In recent years, you may have noticed your employer offering “financial wellness” services as part of their benefits package. These services are usually centered around retirement benefits, life insurance plans, and–more commonly among big companies–wealth management tools/resources. Financial wellness resources can include a number of offerings, including: retirement planning advice, financial planning services, debt management, and banking services (usually in the form of a credit union). You will most likely find that the bigger the employer, the more diverse the offerings. However, thanks to advancements in financial planning and modeling technology over the past decade, more and more employers are finding it feasible to offer financial wellness services, even if only on a limited basis. Furthermore, retirement advisory firms that service corporate clients are working these technologies into their services, which in turn is available to corporate clients and their employees. Now, some may be wary about involving employer resources in the managing of their finances, but that doesn’t mean you should write off such services. They can be very helpful, especially if you are working on a budget and don’t want to hire a certified financial planner or if you know what you want to do, but have a few questions. Most financial wellness offerings are not required and you can pick and choose what you want to use. Employers realize that they need to do more to help employees plan for the future and save for retirement and now they can. Does your employer offer financial wellness benefits and do you take advantage of them?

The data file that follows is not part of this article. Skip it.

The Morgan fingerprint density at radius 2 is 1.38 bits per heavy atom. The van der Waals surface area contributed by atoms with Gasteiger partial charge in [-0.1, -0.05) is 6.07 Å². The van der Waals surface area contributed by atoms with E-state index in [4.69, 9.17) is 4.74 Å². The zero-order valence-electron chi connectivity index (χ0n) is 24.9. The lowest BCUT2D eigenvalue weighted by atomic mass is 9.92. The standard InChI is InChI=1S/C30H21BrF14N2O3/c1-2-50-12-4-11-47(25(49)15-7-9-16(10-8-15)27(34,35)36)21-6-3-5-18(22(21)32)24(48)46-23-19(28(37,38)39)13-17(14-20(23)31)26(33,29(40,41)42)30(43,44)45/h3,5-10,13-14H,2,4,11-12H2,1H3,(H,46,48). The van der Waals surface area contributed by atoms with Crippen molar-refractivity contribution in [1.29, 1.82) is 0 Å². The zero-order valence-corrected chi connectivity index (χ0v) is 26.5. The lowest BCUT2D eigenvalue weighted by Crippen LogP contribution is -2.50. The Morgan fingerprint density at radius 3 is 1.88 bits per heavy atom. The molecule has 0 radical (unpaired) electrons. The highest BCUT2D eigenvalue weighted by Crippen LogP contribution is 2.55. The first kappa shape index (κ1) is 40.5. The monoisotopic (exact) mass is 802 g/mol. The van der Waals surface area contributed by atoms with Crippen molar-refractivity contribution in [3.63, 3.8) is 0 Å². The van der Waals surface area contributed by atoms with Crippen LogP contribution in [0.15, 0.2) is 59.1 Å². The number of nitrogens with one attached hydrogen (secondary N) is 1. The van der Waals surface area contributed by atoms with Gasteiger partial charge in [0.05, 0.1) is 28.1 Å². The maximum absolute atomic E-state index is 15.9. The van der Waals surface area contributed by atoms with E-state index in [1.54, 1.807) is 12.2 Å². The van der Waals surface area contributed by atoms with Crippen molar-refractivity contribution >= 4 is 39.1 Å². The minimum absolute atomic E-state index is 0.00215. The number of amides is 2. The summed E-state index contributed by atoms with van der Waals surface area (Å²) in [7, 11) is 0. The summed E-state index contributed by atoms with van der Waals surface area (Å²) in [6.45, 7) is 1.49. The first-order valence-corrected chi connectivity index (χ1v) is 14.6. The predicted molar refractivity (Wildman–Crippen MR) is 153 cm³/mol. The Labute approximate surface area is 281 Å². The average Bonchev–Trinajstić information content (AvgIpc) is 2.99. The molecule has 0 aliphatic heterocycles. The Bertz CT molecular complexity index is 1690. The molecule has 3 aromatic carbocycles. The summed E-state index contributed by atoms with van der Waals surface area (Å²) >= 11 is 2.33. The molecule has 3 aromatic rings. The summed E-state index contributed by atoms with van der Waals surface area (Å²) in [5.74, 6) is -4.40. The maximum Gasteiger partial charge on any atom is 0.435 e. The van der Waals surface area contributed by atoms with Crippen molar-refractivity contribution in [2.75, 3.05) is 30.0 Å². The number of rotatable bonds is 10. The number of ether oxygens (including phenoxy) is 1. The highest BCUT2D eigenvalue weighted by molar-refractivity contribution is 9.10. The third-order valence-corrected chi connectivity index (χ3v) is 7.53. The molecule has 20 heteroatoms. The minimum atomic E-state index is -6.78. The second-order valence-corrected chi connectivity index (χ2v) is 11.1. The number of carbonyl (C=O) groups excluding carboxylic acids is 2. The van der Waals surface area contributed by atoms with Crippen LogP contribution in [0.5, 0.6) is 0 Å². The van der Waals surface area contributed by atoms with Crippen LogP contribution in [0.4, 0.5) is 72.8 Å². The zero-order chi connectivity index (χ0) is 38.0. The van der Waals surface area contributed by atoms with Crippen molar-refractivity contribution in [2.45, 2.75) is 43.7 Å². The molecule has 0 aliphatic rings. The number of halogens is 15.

If you’re within a few years of your intended retirement date, you’re probably starting to convince yourself that you are ready for it. You probably talk to friends and family about how long you’ve worked or how you’ve saved enough–or just about enough–to no longer need a paycheck or how you’ve started looking forward to the day you retire. If you aren’t near retirement, perhaps you’ve heard an older family member or co-worker talk like that. While it’s true that one may be financially or professionally ready to retire, that does not mean that one is necessarily physically or mentally ready to retire. It’s not unheard of to find retirees going back into the workforce after a few months or years in retirement. Sometimes that may be for financial reasons, but it can also be out of boredom with retirement. Yes, people get bored with retirement. After all, there are only so many rounds of golf that can be played or so many hours that can be spent in the garden or so many trips to be had (just to name some common retirement activities). This is especially true for younger retirees who tend to be more active and healthy than older retirees. It’s also not uncommon for people to not realize that retirement boredom is a possibility until they actually retire. While there is nothing wrong with this, it does mean that they may have tapped into their nest egg and used money that they could have instead kept saved if they had planned better. This is why it’s important that you really make sure that you are ready for retirement. This means doing some self reflection and thinking about your plans for retirement. Is there a possibility you may get bored with retirement? Do you have definite plans regarding your retirement? Do you want to keep working, but if a different field or with more flexible hours? Are you unsure of what you really want to do with your retirement? Such questions and reflection can help guide you to make the choice regarding retirement that is right for you. Who knows, you may find that you really aren’t ready to retire and that you just need a change of scenery career-wise. On the flip side, you may realize that you really do have plans for retirement that don’t involve working and that retirement is the right move for you. Whatever you decide, just make the decision that you feel is best for your life.